FBI zeroes in on Android piracy

The FBI has shut down three websites offering illicit Android apps, in a crackdown on piracy on the platform.

The FBI has shut down three websites offering illicit Android apps, in a crackdown on piracy on the platform.

(Credit: CBSi)

Three domains have been seized by the US Federal Bureau of Investigation, including applanet.net, appbucket.net and snappzmarket.com, leaving nothing behind but the FBI seizure notification you probably remember from the Megaupload takedown.

The FBI's takedown notice, warning users that piracy is illegal.(Credit: FBI)

A US Department of Justice media release described the seizure as part of an effort to prevent copyright infringement of all mobiles apps, with Assistant Attorney-General Lanny A Breuer of the Department of Justice's Criminal Division calling it a top priority.

Cracking down on piracy of copyrighted works — including popular apps — is a top priority of the Criminal Division. Software apps have become an increasingly essential part of our nation's economy and creative culture, and the Criminal Division is committed to working with our law enforcement partners to protect the creators of these apps and other forms of intellectual property from those who seek to steal it.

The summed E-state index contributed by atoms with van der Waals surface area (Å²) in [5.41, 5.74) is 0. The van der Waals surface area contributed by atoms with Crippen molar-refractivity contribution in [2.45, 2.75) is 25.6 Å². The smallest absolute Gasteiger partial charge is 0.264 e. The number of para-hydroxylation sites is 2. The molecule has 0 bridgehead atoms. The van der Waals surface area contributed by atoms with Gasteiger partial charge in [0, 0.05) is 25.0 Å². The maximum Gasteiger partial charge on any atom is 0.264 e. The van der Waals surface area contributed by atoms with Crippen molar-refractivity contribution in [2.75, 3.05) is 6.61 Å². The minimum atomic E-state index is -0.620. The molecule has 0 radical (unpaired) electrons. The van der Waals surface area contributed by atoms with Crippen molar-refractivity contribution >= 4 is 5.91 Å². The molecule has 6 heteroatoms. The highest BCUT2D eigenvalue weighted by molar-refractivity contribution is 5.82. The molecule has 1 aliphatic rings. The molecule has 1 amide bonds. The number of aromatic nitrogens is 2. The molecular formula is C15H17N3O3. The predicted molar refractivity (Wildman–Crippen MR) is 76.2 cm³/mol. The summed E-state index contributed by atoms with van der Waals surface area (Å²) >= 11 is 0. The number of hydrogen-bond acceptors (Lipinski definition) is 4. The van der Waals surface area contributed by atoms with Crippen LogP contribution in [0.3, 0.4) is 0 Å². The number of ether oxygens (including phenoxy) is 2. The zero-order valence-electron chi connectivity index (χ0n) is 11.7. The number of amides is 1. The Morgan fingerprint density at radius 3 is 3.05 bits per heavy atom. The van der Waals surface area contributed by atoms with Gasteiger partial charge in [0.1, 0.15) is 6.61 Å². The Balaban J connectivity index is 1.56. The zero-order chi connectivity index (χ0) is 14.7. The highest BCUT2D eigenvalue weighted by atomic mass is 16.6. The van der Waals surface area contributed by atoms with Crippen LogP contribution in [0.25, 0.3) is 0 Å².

We could take that to mean that makers of unpopular apps or app developers outside of the US still have a lot to worry about; facetiousness aside, though, it is interesting that the FBI is doing something to protect indie devs, presumably unprompted by an industry body, such as the RIAA.

The FBI conducted an operation that saw operatives download thousands of apps from illegal sources, most of which had server hosting outside of the US. French and Dutch law enforcement agencies assisted in seizing those servers. The FBI also issued nine search warrants across the US as part of the operation.


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